The Eucharist originated at the Last Supper of Jesus with his disciples. It is based on the prayer of thanksgiving that Jesus pronounced over the bread and wine at that meal. "Eucharist" means "thanksgiving", "praise", and "blessing". The Church celebrates the Eucharist as a memorial of the death and Resurrection of Jesus Christ, which is more than a remembrance of the Last Supper of Jesus with his disciples. In the Eucharist the sacrifice of our redemption becomes present sacramentally.
In the past, dogmatic theology has treated the meaning of the Eucharist while disregarding the form of its liturgical celebration, whereas liturgical studies have been content with only the latter. Yet the two cannot be separated, any more than liturgy and dogma or pastoral practice and doctrine can be understood without the other. The Church's liturgy is not something external to Christian revelation, but rather, as Joseph Ratzinger said,"revelation accepted in faith and prayer".
In this work, Helmut Hoping combines the approaches of dogmatic theology and liturgy while examining the Eucharist from a historical and systematic perspective. This new English translation of the second German edition of this major work, revised and expanded, includes a comparative analysis of the Second Eucharistic Prayer and a chapter on the theology of the words of institution.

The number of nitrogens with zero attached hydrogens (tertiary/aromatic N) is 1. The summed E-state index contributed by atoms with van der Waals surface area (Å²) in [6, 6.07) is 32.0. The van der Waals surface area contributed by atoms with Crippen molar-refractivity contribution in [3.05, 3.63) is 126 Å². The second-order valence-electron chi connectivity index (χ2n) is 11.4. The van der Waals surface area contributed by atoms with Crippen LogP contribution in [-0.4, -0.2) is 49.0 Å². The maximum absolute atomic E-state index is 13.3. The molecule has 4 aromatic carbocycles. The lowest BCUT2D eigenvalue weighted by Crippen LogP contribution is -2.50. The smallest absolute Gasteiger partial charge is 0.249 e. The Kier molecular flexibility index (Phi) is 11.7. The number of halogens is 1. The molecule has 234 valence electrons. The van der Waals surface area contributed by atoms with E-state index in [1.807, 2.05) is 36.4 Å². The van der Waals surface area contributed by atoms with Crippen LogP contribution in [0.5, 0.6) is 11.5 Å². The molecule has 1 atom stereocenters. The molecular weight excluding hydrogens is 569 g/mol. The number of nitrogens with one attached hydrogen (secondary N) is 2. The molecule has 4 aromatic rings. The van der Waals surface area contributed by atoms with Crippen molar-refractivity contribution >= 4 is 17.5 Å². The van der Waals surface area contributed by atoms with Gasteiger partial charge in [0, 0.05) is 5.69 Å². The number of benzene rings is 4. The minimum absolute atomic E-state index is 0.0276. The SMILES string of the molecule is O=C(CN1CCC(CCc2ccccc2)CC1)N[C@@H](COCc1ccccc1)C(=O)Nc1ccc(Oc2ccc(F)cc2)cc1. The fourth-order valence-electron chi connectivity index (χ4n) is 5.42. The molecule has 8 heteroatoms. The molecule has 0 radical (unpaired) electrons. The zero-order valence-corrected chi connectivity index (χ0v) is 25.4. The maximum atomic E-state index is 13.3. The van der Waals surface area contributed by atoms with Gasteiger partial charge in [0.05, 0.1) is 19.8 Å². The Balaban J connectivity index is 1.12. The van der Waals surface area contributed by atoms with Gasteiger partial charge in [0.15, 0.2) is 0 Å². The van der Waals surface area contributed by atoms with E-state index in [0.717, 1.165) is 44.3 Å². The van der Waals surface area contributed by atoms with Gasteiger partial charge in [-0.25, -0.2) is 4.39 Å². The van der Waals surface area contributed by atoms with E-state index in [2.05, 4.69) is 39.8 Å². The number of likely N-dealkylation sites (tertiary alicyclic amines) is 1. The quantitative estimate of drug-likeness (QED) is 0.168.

“This superb book, by one of Germany's foremost theologians, will stand as a guidepost for everyone who cares about extending and developing Pope Benedict XVI's vision of the Eucharist.”— Matthew Levering, James and Mary Perry Jr. Chair of Theology, Mundelein Seminary, Chicago
“ I cannot recommend this book enough for those interested in a liturgically informed and orthodox Catholic theology of the most holy Eucharist.”— Robert L. Fastiggi, Professor of Systematic Theology, Sacred Heart Major Seminary, Detroit
“ My Body Given for You combines a profound doctrinal introduction to the mystery of the Eucharist with an up-to-date account of its liturgical celebration in history, especially in the Roman tradition. It deserves high praise for putting contemporary liturgical renewal on a sound theological footing.”mdash; Uwe Michael Lang, Cong. Orat., St. Mary's University, Twickenham, London
“ The criticisms this book has already attracted bear witness not only to its impeccable orthodoxy but also to the way it resolutely carries forward in its final chapters the liturgical program of Pope Benedict XVI.”— Aidan Nichols, O.P., Author, Lovely, Like Jerusalem: The Fulfillment of the Old Testament in Christ and the Church